We take a trip down memory lane to check out some of Messi’s greatest football boot hits.
Marvel vs DC. Nadal vs Federer. Pep vs Jose. If there’s one thing that makes for a great intriguing story, it’s an intense rivalry. For the world of football, there’s been a “proxy” rivalry of sorts in the form of Ronaldo and Messi, as well as their respective brands Nike and adidas. It’s one that’s captured the imagination of many football fans since their respective debuts more than a decade ago, and one that continues to dominate message boards and Instagram replies.
Interestingly, Lionel Messi’s first contract was actually with Nike when he first made his debut in 2004, and it was only in 2006 that adidas swooped in with a new contract worth almost 4 times of his Nike deal. The rest, as they say, is history. Like Ronaldo, Messi also signed a new lifetime contract with adidas in 2017, and is the only adidas player to ever receive his own bespoke signature model of football boots – the Messi 15/16.1 as well as the Messi Nemeziz range, which came with his bespoke tooling and stud pattern.
As with our look into Cristiano Ronaldos boot history, we’ll be picking some of our favourite and iconic boots that Messi has worn across his storied career.
What Football Boots Lionel Messi Wears Today – adidas X Speedflow.1
adidas switched Messi into the adidas X Speedflow.1 and for good reason. The super thin upper is light, yet extremely comfortable and stable thanks to the additions of a Primeknit tongue, as well as an AgilityCage which perfectly complements Messi’s speedy style of play. The stiff and super responsive carbitex spine further gives him that extra spring in the step to leave opponents in the dust as the Argentinean embarks on yet another mazy dribble.
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Messi’s first boot contract – Nike Tiempo Legend Air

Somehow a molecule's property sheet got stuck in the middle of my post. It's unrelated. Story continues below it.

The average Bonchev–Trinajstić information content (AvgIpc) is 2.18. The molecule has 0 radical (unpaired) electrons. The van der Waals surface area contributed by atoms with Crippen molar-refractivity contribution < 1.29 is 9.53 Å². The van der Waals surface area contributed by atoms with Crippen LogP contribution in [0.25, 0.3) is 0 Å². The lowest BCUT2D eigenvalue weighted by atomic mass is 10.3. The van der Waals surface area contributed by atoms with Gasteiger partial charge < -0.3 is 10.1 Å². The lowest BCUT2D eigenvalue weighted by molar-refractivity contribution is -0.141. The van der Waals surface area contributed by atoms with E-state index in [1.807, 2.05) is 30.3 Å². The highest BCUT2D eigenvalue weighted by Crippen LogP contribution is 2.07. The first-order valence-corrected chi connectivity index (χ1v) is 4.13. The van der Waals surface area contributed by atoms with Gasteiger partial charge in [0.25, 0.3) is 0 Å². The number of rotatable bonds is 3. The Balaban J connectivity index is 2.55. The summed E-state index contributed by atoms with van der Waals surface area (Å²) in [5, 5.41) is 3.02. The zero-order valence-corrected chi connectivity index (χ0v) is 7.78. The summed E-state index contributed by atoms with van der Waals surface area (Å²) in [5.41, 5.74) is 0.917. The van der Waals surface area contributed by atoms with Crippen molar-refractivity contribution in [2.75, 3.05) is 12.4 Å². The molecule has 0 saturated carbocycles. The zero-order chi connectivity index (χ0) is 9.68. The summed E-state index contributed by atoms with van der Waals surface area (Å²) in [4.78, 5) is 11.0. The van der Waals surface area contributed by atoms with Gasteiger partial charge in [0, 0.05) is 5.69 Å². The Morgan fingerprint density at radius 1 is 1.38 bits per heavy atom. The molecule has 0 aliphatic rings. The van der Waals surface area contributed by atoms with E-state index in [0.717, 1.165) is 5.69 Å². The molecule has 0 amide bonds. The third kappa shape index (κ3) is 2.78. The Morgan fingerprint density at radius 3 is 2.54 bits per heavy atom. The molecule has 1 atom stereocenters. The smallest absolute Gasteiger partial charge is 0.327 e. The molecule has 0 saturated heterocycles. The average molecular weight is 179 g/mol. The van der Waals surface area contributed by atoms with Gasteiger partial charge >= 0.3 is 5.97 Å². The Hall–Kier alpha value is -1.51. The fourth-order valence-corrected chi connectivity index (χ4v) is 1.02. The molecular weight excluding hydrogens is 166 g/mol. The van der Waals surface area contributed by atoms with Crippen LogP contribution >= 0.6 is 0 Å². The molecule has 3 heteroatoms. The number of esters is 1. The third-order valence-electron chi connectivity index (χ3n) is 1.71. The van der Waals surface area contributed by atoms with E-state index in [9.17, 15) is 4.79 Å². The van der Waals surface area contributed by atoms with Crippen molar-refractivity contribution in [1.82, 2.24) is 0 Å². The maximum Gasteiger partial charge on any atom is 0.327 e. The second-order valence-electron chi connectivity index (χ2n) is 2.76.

Yeap, your eyes aren’t deceiving you. When the diminutive Argentinian first made his debut for the Blaugrana, he did so in Nike boots, having signed his first official contract with Nike. Throughout the season, Messi rotated between the Nike Air Zoom Total 90 II and the Nike Mercurial Vapor 2. Towards the end though, he seemed to have made up his mind to stay in the Tiempo Legend Air, no doubt inspired by his then idol, a certain Ronaldinho Gaúcho before a German sportswear brand decided to step in.
Messi’s first world cup – adidas Tunit F30.6 Argentina colourway
While adidas had cornered the “power boot” category with their Predator silo, they weren’t satisfied with power and went for the speed category, releasing the adidas Tunit boots to compete with the Nike Mercurial Vapor series. The Tunit boots were a revolutionary boot, which features interchangeable studs and an internal chassis that allowed you to use 1 pair of boots for three ground types – SG, FG and Indoors.
Perhaps because Messi had no need for SG and indoor variants, he opted for the takedown F30.6 model which came with pre moulded FG studs. He unleashed them in his first World Cup in 2006, as Argentina made it to the quarter finals before falling to home country Germany.
Messi’s first Treble – F30i Tunit
With his low centre of gravity, mesmerising dribbling skills and incredible agility, Messi made the right wing position at Barcelona his own, often wrecking havoc by cutting in and scoring a goal or creating a chance. Pep Guardiola though, had other ideas, playing Messi instead as a False 9, giving him free roam of the pitch to unleash his devastating dribbles wherever he wanted, without disrupting the team.